Singh-Mitter, A. (2023). A phenomenological inquiry into the extent to which fiction- in this case, Christopher Nolan’s Inception (2010) – is representative of and/or intrinsically linked with what we deem to be “reality” [Unpublished Master’s thesis]. Alef Trust & Liverpool John Moores University.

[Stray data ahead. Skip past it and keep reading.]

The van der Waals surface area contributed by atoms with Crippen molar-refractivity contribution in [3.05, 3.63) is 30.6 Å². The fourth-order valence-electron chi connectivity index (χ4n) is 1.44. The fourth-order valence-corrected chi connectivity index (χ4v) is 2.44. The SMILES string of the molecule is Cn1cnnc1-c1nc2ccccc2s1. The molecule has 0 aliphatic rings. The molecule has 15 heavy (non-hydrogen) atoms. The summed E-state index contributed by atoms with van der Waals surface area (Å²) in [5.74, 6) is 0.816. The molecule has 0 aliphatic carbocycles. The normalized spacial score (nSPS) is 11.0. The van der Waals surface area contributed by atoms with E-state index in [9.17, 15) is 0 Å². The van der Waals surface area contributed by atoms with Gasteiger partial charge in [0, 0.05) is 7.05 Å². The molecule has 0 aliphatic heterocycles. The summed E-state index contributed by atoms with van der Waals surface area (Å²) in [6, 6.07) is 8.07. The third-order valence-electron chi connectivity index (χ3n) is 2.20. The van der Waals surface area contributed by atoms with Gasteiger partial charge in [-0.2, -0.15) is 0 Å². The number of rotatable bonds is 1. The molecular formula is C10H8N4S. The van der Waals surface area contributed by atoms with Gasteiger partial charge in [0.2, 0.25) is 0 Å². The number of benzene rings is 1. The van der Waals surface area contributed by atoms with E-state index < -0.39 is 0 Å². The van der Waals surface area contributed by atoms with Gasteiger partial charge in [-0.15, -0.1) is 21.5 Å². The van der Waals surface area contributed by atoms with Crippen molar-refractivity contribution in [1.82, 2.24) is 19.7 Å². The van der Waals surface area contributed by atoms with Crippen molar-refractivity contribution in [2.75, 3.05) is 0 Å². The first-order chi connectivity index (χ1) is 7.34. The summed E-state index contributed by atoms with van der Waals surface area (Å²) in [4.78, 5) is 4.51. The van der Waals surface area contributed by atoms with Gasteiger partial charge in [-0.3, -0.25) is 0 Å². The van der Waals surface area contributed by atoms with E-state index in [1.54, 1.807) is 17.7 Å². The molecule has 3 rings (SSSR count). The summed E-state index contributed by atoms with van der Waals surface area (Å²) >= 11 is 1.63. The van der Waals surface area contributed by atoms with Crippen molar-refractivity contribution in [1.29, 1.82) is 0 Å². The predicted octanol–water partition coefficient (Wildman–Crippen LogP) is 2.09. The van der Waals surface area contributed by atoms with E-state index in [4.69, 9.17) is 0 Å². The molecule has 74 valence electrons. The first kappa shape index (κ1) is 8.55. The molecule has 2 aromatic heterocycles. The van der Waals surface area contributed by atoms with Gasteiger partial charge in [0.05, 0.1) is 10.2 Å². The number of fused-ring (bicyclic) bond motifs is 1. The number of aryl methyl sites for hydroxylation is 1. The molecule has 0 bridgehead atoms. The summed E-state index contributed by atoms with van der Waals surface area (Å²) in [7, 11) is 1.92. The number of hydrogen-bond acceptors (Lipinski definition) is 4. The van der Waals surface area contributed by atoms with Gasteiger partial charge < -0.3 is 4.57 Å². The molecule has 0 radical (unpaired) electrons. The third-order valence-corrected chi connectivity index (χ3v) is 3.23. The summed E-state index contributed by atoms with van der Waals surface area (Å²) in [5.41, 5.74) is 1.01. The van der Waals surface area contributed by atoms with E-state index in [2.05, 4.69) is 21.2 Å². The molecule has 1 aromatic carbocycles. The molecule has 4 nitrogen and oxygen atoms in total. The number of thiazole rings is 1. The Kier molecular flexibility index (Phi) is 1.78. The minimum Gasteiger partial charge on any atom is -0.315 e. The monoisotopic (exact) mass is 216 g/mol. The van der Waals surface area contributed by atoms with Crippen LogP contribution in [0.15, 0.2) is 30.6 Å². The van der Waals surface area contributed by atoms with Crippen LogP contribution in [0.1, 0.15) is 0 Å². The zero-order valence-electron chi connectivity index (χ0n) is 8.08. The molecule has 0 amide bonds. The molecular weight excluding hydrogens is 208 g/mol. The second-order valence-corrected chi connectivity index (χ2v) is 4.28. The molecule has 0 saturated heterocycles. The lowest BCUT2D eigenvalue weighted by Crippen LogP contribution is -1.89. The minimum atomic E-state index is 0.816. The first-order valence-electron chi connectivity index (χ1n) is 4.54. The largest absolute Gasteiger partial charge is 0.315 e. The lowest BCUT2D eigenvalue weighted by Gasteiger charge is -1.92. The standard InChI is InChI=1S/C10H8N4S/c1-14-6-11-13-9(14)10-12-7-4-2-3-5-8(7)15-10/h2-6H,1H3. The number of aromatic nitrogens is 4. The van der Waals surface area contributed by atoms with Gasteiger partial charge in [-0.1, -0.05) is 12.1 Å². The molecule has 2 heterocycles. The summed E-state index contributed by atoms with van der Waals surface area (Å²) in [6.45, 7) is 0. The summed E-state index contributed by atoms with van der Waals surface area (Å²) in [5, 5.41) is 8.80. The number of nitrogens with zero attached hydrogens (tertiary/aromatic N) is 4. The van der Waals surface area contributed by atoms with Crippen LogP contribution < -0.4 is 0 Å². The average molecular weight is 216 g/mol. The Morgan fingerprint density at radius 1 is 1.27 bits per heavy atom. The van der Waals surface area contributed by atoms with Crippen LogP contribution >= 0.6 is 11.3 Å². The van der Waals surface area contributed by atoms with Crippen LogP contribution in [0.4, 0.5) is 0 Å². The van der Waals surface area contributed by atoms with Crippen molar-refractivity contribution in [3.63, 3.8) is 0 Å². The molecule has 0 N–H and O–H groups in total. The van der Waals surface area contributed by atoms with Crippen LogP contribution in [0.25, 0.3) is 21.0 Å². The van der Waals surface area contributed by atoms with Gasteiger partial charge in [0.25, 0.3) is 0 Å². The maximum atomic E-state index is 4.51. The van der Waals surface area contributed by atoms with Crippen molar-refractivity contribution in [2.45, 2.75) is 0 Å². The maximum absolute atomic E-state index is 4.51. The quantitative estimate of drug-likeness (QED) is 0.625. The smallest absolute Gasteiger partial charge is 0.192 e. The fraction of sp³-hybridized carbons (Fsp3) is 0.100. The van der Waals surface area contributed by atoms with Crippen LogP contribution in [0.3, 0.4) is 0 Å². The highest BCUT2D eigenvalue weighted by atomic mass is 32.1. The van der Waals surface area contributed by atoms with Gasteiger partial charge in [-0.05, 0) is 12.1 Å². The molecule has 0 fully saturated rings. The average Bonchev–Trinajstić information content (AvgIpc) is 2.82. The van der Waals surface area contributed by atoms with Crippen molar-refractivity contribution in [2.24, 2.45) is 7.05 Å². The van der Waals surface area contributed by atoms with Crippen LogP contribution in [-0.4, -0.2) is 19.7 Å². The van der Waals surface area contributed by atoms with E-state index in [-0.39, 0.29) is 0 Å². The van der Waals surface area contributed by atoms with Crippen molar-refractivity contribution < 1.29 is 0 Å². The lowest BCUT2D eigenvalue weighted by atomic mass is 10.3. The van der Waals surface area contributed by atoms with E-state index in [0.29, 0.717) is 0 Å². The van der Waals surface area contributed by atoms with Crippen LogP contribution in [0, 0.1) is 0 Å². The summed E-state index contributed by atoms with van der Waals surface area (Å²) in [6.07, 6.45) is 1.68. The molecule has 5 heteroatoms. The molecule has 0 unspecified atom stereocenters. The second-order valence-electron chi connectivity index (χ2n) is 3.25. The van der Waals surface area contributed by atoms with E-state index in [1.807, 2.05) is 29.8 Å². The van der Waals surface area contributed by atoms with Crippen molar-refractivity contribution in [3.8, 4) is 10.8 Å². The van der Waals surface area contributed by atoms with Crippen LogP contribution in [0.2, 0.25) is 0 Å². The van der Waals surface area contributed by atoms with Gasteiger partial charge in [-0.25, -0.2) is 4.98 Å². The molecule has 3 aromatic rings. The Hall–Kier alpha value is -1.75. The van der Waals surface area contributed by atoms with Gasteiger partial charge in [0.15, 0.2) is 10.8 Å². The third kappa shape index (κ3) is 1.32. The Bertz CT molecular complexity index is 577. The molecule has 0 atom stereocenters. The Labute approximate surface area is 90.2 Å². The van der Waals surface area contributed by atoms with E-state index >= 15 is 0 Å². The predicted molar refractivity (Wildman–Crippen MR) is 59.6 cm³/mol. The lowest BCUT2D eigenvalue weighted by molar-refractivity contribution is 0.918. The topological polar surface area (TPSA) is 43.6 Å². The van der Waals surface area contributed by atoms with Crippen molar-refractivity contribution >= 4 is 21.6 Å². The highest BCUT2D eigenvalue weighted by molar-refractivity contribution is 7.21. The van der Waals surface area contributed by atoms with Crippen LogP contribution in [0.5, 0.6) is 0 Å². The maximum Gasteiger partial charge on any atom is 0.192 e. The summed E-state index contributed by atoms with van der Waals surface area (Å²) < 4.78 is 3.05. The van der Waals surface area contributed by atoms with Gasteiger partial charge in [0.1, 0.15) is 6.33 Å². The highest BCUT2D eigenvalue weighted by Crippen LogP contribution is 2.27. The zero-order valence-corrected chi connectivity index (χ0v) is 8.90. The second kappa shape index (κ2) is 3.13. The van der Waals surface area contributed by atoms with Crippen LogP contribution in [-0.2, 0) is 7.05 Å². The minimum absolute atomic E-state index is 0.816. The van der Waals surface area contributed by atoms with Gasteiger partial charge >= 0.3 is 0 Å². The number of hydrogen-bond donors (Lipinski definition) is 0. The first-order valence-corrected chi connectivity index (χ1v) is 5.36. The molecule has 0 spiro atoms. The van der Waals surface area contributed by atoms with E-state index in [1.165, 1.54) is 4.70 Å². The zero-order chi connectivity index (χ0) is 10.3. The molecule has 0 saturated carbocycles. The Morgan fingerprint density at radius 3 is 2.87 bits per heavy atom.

This Interpretive Phenomenological Analysis (IPA) study examines how films can cause viewers to have significant emotional, cognitive, and spiritual reactions by drawing on transpersonal psychology theories and methodology as well as pertinent material from film studies, Jungian psychology, and post-psychology. It looks into how the phenomenological experience of observing film tropes such as storylines, aesthetics, archetypal symbols, and transcendence themes, might influence changes in the manner in which its viewers may interpret their everyday reality. Five participants were asked to watch Christopher Nolan’s 2010 film, Inception, after which they participated in a 20-30 minute long interview. The study’s findings include a deeper comprehension of the transpersonal influences that films have on viewers’ consciousness as well as the recognition of crucial filmic components that support transformative experiences. This study also aims to contribute to the development of therapeutic strategies and transpersonally oriented film interventions that maximise the therapeutic and personal development potential of film. The significance towards understanding the transformational potential of film on an individual basis should not go unnoticed. All participants reported a degree to which the film impacted their concept of reality, either in the moment of immersion in the film, or in the time afterwards.

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